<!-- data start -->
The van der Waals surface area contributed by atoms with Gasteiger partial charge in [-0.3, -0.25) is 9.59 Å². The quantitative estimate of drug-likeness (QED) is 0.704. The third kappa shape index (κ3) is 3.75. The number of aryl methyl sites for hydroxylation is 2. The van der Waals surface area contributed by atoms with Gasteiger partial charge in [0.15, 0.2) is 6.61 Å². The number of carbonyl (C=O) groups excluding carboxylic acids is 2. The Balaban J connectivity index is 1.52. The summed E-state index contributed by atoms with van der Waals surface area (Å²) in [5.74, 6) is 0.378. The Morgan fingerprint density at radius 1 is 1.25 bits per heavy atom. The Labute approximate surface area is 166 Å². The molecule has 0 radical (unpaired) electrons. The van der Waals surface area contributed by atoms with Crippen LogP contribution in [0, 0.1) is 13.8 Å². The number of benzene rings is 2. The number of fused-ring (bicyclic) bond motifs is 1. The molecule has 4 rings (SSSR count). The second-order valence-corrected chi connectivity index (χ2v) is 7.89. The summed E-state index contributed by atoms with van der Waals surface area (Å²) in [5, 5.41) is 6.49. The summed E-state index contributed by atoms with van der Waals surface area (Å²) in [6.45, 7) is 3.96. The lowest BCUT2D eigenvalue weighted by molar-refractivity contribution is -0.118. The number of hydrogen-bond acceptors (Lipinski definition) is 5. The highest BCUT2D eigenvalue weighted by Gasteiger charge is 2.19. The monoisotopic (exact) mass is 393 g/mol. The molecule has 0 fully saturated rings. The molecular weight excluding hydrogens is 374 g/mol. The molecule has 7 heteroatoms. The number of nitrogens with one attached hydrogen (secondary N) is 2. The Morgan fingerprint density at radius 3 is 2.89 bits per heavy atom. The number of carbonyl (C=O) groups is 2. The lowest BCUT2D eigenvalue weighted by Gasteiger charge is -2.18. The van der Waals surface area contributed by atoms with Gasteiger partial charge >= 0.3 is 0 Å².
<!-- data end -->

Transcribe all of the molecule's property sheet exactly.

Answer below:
The van der Waals surface area contributed by atoms with Gasteiger partial charge in [-0.3, -0.25) is 9.59 Å². The quantitative estimate of drug-likeness (QED) is 0.704. The third kappa shape index (κ3) is 3.75. The number of aryl methyl sites for hydroxylation is 2. The van der Waals surface area contributed by atoms with Gasteiger partial charge in [0.15, 0.2) is 6.61 Å². The number of carbonyl (C=O) groups excluding carboxylic acids is 2. The Balaban J connectivity index is 1.52. The summed E-state index contributed by atoms with van der Waals surface area (Å²) in [5.74, 6) is 0.378. The Morgan fingerprint density at radius 1 is 1.25 bits per heavy atom. The Labute approximate surface area is 166 Å². The molecule has 0 radical (unpaired) electrons. The van der Waals surface area contributed by atoms with Crippen LogP contribution in [0, 0.1) is 13.8 Å². The number of benzene rings is 2. The number of fused-ring (bicyclic) bond motifs is 1. The molecule has 4 rings (SSSR count). The second-order valence-corrected chi connectivity index (χ2v) is 7.89. The summed E-state index contributed by atoms with van der Waals surface area (Å²) in [5, 5.41) is 6.49. The summed E-state index contributed by atoms with van der Waals surface area (Å²) in [6.45, 7) is 3.96. The lowest BCUT2D eigenvalue weighted by molar-refractivity contribution is -0.118. The number of hydrogen-bond acceptors (Lipinski definition) is 5. The highest BCUT2D eigenvalue weighted by Gasteiger charge is 2.19. The monoisotopic (exact) mass is 393 g/mol. The molecule has 0 fully saturated rings. The molecular weight excluding hydrogens is 374 g/mol. The molecule has 7 heteroatoms. The number of nitrogens with one attached hydrogen (secondary N) is 2. The Morgan fingerprint density at radius 3 is 2.89 bits per heavy atom. The number of carbonyl (C=O) groups is 2. The lowest BCUT2D eigenvalue weighted by Gasteiger charge is -2.18. The van der Waals surface area contributed by atoms with Gasteiger partial charge >= 0.3 is 0 Å².